Slippery Elm

Slippery Elm Benefits

Slippery Elm is a species of elm tree that has been used as an herbal remedy in North America for hundreds of years. It is extremely versatile, providing relief from a number of ailments, including Irritable Bowel Syndrome (IBS) and sore throats. Slippery Elm is also known as Ulmus fulma, Red Elm, Sweet Elm, Moose Elm, Indian Elm, Gray Elm, and Soft Elm.


Native to North America, Slippery Elm is a deciduous tree that can grow up to about 65 feet in height and 20 inches in diameter. It grows mostly in the Appalachian Mountains and the damp forests of eastern North America and southeastern Canada. As mentioned previously, another name for the tree is “Red Elm.” This is due to its reddish heartwood. With long, slender, and green leaves, the branches grow downward and also present densely-clustered flowers. A great thing about the tree is that it is very resistant to Dutch elm disease, which plagues other elms. However, it does have problems with Elm Leaf Beetles.

Slippery Elm Uses

Native Americans used Slippery Elm to create balms or salves to heal wounds, burns, ulcers, psoriasis and other skin conditions. They also used it orally to soothe sore throats, relieve coughs, and help with diarrhea and stomach issues. Slippery Elm was used during the American Revolution to help treat and soothe the wounds of soldiers. The tree is mentioned quite a bit in older literature and today it is widely discussed in alternative medicine writings and reports. Currently, there is little scientific research regarding Slippery Elm and its uses, but it is widely recommended to patients with various conditions.

Active Ingredients

Slippery Elm contains a substance called mucilage, which is a polysaccharide that becomes a gel when mixed with water. The mucilage comes from the inner bark of the tree and is a bit slippery and slimy, hence the name “Slippery Elm”. The mucilage does a good job of soothing and coating the mouth, throat, stomach, and intestines, causing much relief from things like Gastroesophogeal Reflux Disease (GERT), Crohn’s Disease, ulcerative colitis, diarrhea, diverticulitis, and Irritable Bowel Syndrome (IBS).

Protect from Gastric Ulcers

Since many experts think it causes extra mucus production in the gastrointestinal tract, Slippery Elm may protect the tract from ulcers due to excess acid. It is rich in nutrients, including beneficial antioxidants that help relieve inflammation.

Slippery Elm Bark

The inner bark of the Slippery Elm is the part that is used to treat all of the mentioned ailments and even more. It is dried, ground, powdered, and used for medicinal purposes.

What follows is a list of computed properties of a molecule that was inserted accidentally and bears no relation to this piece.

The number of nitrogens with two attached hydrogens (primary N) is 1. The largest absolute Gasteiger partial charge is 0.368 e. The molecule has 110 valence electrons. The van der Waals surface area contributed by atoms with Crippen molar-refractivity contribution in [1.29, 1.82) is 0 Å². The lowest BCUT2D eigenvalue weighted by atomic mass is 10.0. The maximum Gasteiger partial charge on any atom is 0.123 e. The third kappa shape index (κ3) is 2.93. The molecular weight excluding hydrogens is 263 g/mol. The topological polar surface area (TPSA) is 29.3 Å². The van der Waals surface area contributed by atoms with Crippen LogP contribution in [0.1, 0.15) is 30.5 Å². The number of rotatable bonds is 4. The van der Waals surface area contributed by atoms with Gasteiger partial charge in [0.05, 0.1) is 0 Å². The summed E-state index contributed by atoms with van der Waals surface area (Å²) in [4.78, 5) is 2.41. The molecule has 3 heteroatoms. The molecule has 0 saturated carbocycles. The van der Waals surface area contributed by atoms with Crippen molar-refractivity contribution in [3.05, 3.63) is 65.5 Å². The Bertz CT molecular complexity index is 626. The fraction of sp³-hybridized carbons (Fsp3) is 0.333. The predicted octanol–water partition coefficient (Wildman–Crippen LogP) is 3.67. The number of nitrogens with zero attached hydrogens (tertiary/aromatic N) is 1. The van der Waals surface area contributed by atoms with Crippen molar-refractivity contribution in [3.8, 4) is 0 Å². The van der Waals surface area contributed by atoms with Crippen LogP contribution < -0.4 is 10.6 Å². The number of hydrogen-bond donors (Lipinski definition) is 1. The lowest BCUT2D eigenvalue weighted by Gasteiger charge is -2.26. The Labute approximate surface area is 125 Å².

How to Take

Slippery Elm is available in the form of tablets, capsules, and lozenges. Finely powdered inner bark is used for soothing teas and a more coarse-ground bark is used for poultices. Slippery Elm can be combined with the bark of Wild Cherry, the leaves of a Sweet Gum, and mullein to make a very effective cough syrup. It can also help indigestion and heartburn when mixed with water and consumed. Blend some Slippery Elm with glycerin and apply to cuts, burns, other skin problems, or if you just want to keep your hands feeling soft and supple. Slippery Elm is reportedly greatly beneficial to those with bronchitis as it comforts the upper body as well.

Used This Herb? How Would You Rate It?

Current User Rating 7.8/10 Based On 43 Votes

Has Slippery Elm Worked For You?

This page is not a wiki so it is not editable like Wikipedia, however we would like to hear your information and comments and sometimes incorporate these into the articles.

Click Here To Post a Comment
Tara 's avatar  Tara 23/03/2015 19:41

Hi! I am doing a research paper on proper husbandry of our earth regarding herbs and I am using slippery elm as a potential for being endangered (depending on who is cited) due to Dutch elm disease... I see you state it is very resistant to DED, can you tell me where you found that information so I can include it in my paper? I'm so confused because there are so many different thoughts on this! Thanks!

Bernie   Mcbride 's avatar  Bernie Mcbride 13/11/2013 22:07

The last attack of colitus lasted for ten weeks Five days after I started on slippery elm the colitus was gone.That was five years ago.I take a heaped teaspoon every second night.

36 people liked this.
Emily BH 's avatar  Emily BH 05/02/2015 21:26

I've recommended it to friends and used it on my cats. It can be used externally on sores and pulls out toxins and relieves itching and speeds healing. Internally it soothes and normalizes the digestive tract and helps stop vomiting and diarrhea. I've used it frequently for those purposes with sick cats. It is my GO TO herb for so many things.

1 person liked this.
View All Slippery Elm Reviews and Comments